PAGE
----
Karkee Web Home
Pattern 1903 Home

Bandolier Equipment, Pattern 1903 - Cartridge Pockets


Pocket, cartridge, 15 rounds. (Mark I.)

15rd i front15 m k i rear15 rdThe Pocket, cartridge, 15 rounds (Mark I) was introduced with the Pattern 1903 Bandolier Equipment in List of Changes entry §12389, dated 20th October 1903. It is similar to the 10 round Pocket but is more square in shape, has two stud holes on its flap, and has a brass "dee" on the top rear to take the front hook of the Greatcoat carrier. It is designed to hold 15 rounds of .303-inch ammunition in three 5 round chargers. The Mk. I 15 Round cartridge pocket was superseded by the Mk. II version in List of Changes entry §13273, dated. 27th November 1905 / 26 January 1906. This early example is maker marked "T.C. GALLEY" and dated 1903. From the Karkee Web Collection.



15 frontAdditional examples of the Pocket, cartridge, 15 rounds, (Mark I). The Pocket at far left is maker marked "Middlemore & Lamplugh Ld | Birmingham" and dated 1905. Usage marks are "2/06 | C.M.F | W | S.A. | 11/12". The Pocket near left is maker marked "J. Noake & Son | Walsall" and dated 1904. Usage marks for both Pockets are identical and read "2/06 | C.M.F | W | S.A. | 11/12".




15 rear 1rear 215 markRear views of the two Pockets shown above, as well as an internal view showing an inspection mark. Both are from the Dan Irving Collection, photos © Dan Irving 2017. Although the Fitting Instructions for Bandolier Equipment, Pattern 1903, called for two 15 round and two 10 round Cartridge pockets to be worn, judging from contemporary photographs it seems to have been common practice to replace the 10 round Pockets with two additional 15 round ones, as seen in the photograph on the right.




Pocket, cartridge, 15 rounds. (Mark I.) - Late Production (Territorial Force?)

1914 mk i frontrearThis Pocket, cartridge, 15 rounds, (Mark I) exhibits an unexpected feature - the tab securing the brass loop is turned inwards, whilst a normal Mk. I has the tab turned outwards, with the end sandwiched between the rear panel and the front flap. Even more interesting is the late production date - why were they making Mk. I Pockets in 1914, eight years after they were superseded by the Mk.II? We can only speculate. It seems unlikely that this obsolete form was intended for the regular army; we believe a more reasonable suggestion is that this was intended for Volunteer/Territorial Force use. We know that these units had considerable latitude in the way they were equiped, and some wild and wonderful variations of B.E. Patt. '03 are sometimes seen in period photographs. It might have been simply a local choice, but one possible clue can be gained from the 1910 Priced Vocabulary of Stores. In that listing, the cost of a Pocket, cartridge, 15 rounds, (Mark I) is given as 8d, while the cost of a Mk. II is 8½d. These units had to purchase their accoutrements, using grants from their County Territorial Associations who, in turn, were funded by the War Office. The T.F. therefore had to eke out their funds more carefully than the Regular Army. Ha'pennies add up, and that savings alone could have been sufficient justification for its use. The Pocket is maker marked "Edward Jones | C&M 1914" and dated 1914. It is also marked "A O C | 033688." From the Karl Vines Collection, photos © Karl Vines 2017.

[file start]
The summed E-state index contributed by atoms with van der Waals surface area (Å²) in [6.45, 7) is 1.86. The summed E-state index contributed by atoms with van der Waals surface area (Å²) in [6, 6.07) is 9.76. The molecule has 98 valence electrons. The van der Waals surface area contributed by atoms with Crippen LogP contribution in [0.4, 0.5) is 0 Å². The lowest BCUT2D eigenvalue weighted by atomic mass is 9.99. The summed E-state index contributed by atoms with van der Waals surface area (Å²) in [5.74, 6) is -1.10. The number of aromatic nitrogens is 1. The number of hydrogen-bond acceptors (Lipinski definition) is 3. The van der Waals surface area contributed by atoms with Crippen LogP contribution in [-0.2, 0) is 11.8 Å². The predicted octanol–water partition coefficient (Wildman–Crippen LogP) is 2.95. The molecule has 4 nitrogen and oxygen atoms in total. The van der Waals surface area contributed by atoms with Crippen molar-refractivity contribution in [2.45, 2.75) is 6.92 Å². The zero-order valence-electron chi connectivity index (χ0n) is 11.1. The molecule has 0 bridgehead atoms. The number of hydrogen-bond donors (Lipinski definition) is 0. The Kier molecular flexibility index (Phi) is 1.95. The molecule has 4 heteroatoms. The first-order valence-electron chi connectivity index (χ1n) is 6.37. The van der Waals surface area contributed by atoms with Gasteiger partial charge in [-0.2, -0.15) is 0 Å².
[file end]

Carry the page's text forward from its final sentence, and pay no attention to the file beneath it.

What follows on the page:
Pocket, cartridge, 15 rounds. (Mark II.)

15 mkii front15 mkii rearThe Pocket, cartridge, 15 rounds, (Mark II) replaced the Mk. I Cartridge pocket in List of Changes entry §13273, dated. 27th November 1905 / 26th January 1906. It is identical to the Mk. I except for the closure. Instead of a large flap, this version has only a small flap that is closed by a strap sewn to the rear. This example is maker marked "ALMOND & SMITH / C & M" and is dated 1906. As an aside, C & M stands for Currier & Manufacturer, i.e. someone who prepares leather from tanned hides, not just someone who buys in already prepared leather. From the Karkee Web Collection.




Pocket, cartridge, 15 rounds, Territorial Force